A Saturday Caesura
The first three weeks of school in the midst of a pandemic with all its uncertainties, regulations, and anxieties has left me feeling like the world and my words are speeding by, the shape, form, detail lost in an indistinguishable blur. One of the reasons I write is to pay attention and to notice things, to find beauty and discover wisdom and wonder. Lately, my eyes and ears and heart have found it difficult to focus on anything in the jumble of life zipping past the window. I’ve not noticed so many things.
So I’m grateful for the things I almost didn’t notice.
I almost didn’t notice the skies pockmarked with dusky clouds and reverberating with the animated chatter of hundreds of geese making travel plans, discussing weather forecasts, channelling the energy of young ones caught up in the excitement and anticipation of their first Great Migration.
I almost didn’t notice that the trees have shivered and shimmied out of some of their summer garb, letting it drop in disarray at their feet like a discarded memory.
I almost didn’t notice the gradual slouching towards darkness that cloaks the morning commute with mystery and evokes a comforting cup of hot chai tea.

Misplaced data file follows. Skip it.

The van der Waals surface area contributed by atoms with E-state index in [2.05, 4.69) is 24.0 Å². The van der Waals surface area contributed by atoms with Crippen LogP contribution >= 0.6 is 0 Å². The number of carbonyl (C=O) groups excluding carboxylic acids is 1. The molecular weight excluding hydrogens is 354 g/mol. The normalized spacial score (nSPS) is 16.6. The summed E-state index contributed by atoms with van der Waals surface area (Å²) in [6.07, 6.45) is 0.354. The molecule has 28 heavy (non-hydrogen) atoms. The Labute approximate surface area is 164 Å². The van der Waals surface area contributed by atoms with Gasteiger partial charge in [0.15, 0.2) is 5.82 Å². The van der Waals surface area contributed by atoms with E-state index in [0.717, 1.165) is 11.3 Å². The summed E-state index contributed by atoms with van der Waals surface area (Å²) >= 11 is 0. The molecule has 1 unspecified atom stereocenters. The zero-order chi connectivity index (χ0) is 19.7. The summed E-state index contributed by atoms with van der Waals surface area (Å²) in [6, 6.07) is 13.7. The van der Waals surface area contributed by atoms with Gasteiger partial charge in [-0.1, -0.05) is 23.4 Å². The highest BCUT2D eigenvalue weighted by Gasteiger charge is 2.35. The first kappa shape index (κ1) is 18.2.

I almost didn’t notice the shifting colour palate of the marsh, not so long ago a richly nuanced green, now a motley gold-russet-chocolate-lemon that flavours and textures this year’s marsh fall fashion.
I almost didn’t notice the tracks trespassing on the newly graded road a few hundred metres from our home — a young bear venturing out to leave his bear-foot mark on the edges of society. I wonder if he felt brave and adventurous.
I almost didn’t notice the tears forming above the mask. The voice behind the mask was trying so hard to be brave. Even in a pandemic, school is already the safest place to be for too many teens. I wish I could give hugs.
I wish I could list all the things I didn’t notice. They probably contained so much beauty and wisdom and wonder. But I missed them.